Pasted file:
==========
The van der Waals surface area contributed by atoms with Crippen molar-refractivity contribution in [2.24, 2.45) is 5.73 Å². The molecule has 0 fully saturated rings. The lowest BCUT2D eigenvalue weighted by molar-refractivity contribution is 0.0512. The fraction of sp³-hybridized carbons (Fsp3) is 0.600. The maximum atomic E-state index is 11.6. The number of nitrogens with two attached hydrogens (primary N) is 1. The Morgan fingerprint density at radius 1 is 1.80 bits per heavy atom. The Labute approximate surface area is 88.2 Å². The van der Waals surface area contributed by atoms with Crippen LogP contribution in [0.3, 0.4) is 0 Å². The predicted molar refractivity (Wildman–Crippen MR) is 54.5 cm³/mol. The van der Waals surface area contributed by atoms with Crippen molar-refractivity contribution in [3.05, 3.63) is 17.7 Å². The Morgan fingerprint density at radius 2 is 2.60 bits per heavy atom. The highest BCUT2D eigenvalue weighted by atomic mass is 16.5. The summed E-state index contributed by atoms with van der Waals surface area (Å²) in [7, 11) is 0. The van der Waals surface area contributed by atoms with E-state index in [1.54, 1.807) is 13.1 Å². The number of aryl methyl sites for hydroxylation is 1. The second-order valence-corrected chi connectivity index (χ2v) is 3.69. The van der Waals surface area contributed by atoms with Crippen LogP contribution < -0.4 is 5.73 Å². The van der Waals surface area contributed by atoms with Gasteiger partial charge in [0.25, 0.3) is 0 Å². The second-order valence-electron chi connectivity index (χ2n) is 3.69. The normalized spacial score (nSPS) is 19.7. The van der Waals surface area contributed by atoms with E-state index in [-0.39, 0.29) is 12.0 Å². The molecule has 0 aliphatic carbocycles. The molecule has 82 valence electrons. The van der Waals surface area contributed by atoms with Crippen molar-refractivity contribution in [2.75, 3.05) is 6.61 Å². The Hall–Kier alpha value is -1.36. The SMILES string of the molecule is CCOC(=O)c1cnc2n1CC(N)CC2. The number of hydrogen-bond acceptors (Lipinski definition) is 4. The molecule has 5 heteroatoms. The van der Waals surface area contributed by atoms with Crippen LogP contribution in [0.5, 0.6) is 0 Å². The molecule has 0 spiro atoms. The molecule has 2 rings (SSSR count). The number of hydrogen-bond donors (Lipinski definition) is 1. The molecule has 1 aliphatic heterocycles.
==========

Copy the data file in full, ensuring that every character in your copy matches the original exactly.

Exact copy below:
The van der Waals surface area contributed by atoms with Crippen molar-refractivity contribution in [2.24, 2.45) is 5.73 Å². The molecule has 0 fully saturated rings. The lowest BCUT2D eigenvalue weighted by molar-refractivity contribution is 0.0512. The fraction of sp³-hybridized carbons (Fsp3) is 0.600. The maximum atomic E-state index is 11.6. The number of nitrogens with two attached hydrogens (primary N) is 1. The Morgan fingerprint density at radius 1 is 1.80 bits per heavy atom. The Labute approximate surface area is 88.2 Å². The van der Waals surface area contributed by atoms with Crippen LogP contribution in [0.3, 0.4) is 0 Å². The predicted molar refractivity (Wildman–Crippen MR) is 54.5 cm³/mol. The van der Waals surface area contributed by atoms with Crippen molar-refractivity contribution in [3.05, 3.63) is 17.7 Å². The Morgan fingerprint density at radius 2 is 2.60 bits per heavy atom. The highest BCUT2D eigenvalue weighted by atomic mass is 16.5. The summed E-state index contributed by atoms with van der Waals surface area (Å²) in [7, 11) is 0. The van der Waals surface area contributed by atoms with E-state index in [1.54, 1.807) is 13.1 Å². The number of aryl methyl sites for hydroxylation is 1. The second-order valence-corrected chi connectivity index (χ2v) is 3.69. The van der Waals surface area contributed by atoms with Crippen LogP contribution < -0.4 is 5.73 Å². The van der Waals surface area contributed by atoms with Gasteiger partial charge in [0.25, 0.3) is 0 Å². The second-order valence-electron chi connectivity index (χ2n) is 3.69. The normalized spacial score (nSPS) is 19.7. The van der Waals surface area contributed by atoms with E-state index in [-0.39, 0.29) is 12.0 Å². The molecule has 0 aliphatic carbocycles. The molecule has 82 valence electrons. The van der Waals surface area contributed by atoms with Crippen molar-refractivity contribution in [2.75, 3.05) is 6.61 Å². The Hall–Kier alpha value is -1.36. The SMILES string of the molecule is CCOC(=O)c1cnc2n1CC(N)CC2. The number of hydrogen-bond acceptors (Lipinski definition) is 4. The molecule has 5 heteroatoms. The van der Waals surface area contributed by atoms with Crippen LogP contribution in [0.5, 0.6) is 0 Å². The molecule has 0 spiro atoms. The molecule has 2 rings (SSSR count). The number of hydrogen-bond donors (Lipinski definition) is 1. The molecule has 1 aliphatic heterocycles.